Dialectics of Labour: Chapter 11 – The Continuing Importance of 1844

Dialectics of Labour: Marx and his Relation to Hegel
by C. J. Arthur
first published, Basil Blackwell, Oxford, 1986
PART THREE: 1844 The Turning Point

Chapter 11 – The Continuing Importance of 1844


It was in 1844 that Marx first embarked on ‘the critique of political economy’; it was a task he never really completed. The only substantial result of his labours that he himself saw published was the first volume of Capital in 1867. A question arises immediately. If it took Marx 23 years’ work before he could present the core of his findings in published form, of what value are the unpublished studies of 1844? The controversy about the ‘young’ and ‘mature’ Marx is well known. It is beyond the scope of this work to trace the development of Marx’s thought throughout his entire opus, although some brief indications have been given earlier; the attempt here is solely to clarify the ideas of 1844. None the less, it is necessary to say something, however brief, in order to indicate the continuing importance of this turning point.

1844 and 1867

It must be conceded at the outset that there is no trace in the 1844 Manuscripts of the specific concepts Marx employs in his subsequent scientific account of the capitalist economy. Most importantly, he has no adequate account of the capital relation and hence no theory of surplus value. The concept of alienation evidently embraces this; but Marx lacked the resources to spell out the more concrete determinations required.

Let us see how one or two sympathetic commentators deal with this issue. Allen Wood finds that Marx’s mature theory ‘does not assign to alienation the basic explanatory role projected for it in the early fragment’. Nevertheless, Wood also believes that ‘Marx does not simply abandon the concept of alienation in his mature writings. The position is that in the later works it is no longer explanatory but descriptive or diagnostic’. [1] it describes the effects of the existing mode of production rather than accounts for them; rather as a doctor might diagnose fever without yet having discovered the bacterium responsible.

On this view, then, we could say that in 1844 Marx goes as far as problematizing the private property relationship, but not explaining it. In spite of his claim to have explained the findings of the political economists to them, he merely accepts their results (the labour theory of value, the conflicts over distribution) and then draws attention to the paradox that everything is traced to labour, yet labour gets nothing and private property everything. But the private property relationship must be examined in itself to show not just that philosophical critique demands a resolution but that the real nature of the object itself is driving towards it.

Marx has grasped the elevation of capital to a pure form abstracted from content but he has not yet discovered the dynamic of the form itself and the way it really sustains itself on the basis of surplus labour. Capitalism as an ontologically distinct finite system of self-determination is not produced. He has not shown how the capital relation is reproduced. He cannot therefore prove that the private property relation is a dynamic contradictory one producing its own grave diggers. In 1867 we get a scientific account of the inner nature, as opposed to the phenomenal results, of the relation earlier problematized. Nevertheless, when his development of the theory of capitalist production is successful, we may argue, this does not mean a rejection of his early work, rather its adequate founding; the intuitions become solid arguments; the ‘choreography’ gets its infilling.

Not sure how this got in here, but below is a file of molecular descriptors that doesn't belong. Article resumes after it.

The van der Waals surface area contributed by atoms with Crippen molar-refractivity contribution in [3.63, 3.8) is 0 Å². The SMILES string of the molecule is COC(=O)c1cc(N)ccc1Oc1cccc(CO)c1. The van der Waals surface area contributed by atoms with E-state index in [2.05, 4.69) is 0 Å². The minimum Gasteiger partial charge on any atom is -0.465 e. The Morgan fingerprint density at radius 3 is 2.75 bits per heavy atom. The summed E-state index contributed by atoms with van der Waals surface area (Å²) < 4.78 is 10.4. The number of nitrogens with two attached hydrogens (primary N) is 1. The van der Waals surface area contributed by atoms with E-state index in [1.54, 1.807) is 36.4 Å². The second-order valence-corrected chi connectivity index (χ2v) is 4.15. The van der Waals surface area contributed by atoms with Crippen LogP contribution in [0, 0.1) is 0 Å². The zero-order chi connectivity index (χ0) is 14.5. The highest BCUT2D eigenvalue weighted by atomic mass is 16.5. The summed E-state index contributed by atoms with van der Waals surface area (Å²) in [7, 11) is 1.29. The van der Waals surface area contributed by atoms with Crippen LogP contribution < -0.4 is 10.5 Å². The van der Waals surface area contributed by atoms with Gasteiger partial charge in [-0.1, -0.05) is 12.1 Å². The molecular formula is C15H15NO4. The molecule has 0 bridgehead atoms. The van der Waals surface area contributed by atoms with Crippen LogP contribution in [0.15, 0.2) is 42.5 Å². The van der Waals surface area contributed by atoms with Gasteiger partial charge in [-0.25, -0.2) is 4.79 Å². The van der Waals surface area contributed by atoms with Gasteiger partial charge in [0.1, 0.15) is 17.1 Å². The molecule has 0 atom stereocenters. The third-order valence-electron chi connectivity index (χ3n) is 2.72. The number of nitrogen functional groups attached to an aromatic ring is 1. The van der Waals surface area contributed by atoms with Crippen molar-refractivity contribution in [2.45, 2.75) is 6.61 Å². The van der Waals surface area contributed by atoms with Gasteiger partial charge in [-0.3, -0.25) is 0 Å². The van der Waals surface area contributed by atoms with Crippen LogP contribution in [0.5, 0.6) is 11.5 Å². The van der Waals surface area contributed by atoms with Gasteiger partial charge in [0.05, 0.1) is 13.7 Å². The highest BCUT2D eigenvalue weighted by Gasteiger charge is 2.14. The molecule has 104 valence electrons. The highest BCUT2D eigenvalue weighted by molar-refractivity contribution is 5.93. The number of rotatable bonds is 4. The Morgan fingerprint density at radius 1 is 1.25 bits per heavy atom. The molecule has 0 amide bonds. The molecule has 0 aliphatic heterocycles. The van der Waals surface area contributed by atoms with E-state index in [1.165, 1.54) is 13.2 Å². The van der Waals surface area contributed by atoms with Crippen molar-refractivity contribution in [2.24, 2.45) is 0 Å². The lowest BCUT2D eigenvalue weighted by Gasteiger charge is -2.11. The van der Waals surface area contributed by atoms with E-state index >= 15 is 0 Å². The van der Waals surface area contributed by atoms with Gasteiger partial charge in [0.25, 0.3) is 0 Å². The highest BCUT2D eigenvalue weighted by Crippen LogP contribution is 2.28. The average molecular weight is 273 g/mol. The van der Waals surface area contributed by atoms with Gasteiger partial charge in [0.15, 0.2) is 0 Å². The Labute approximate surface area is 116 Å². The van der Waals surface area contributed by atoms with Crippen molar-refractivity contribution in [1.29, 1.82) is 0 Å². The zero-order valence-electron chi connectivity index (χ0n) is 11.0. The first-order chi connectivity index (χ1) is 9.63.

In my opinion there is more to the 1844 Manuscripts than this. While the view outlined above would justify paying attention to the 1844 Manuscripts, it does not give it an essential role, not just in posing problems, but in founding Marx’s new science.

Alex Callinicos suggests that such a role may be elucidated by recourse to the distinction made by Popper and his followers between scientific and metaphysical propositions. According to this view, philosophical theories are metaphysical because they can never be conclusively tested, and attempts to establish their truth involve some a priori procedure. Metaphysical propositions may, nevertheless, serve a heuristic function in a scientific research programme. ‘In so far as the hypotheses they generate are confirmed or refuted, such metaphysical statements may themselves be regarded as verifiable or falsifiable . . .’. [2]

According to Callinicos, the 1844 Manuscripts contain such a metaphysical theory (of man as a producer, and the analysis of estranged labour). This theory is not empirical but none the less inspires some of Marx’s assumptions. ‘For example, there can be no doubt that it partially motivated Marx’s choice of social labour, rather than utility, as the homogeneous factor underlying the variety of commodities placed on the market.’ [3] However, Callinicos hastens to add that the truth of the labour theory of value cannot be derived from the truth of Marx’s theory of human nature, since the latter is treated as a metaphysical theory which can be neither confirmed nor refuted by experience; rather it depends upon the falsifiable empirical hypotheses derived from it’. [4]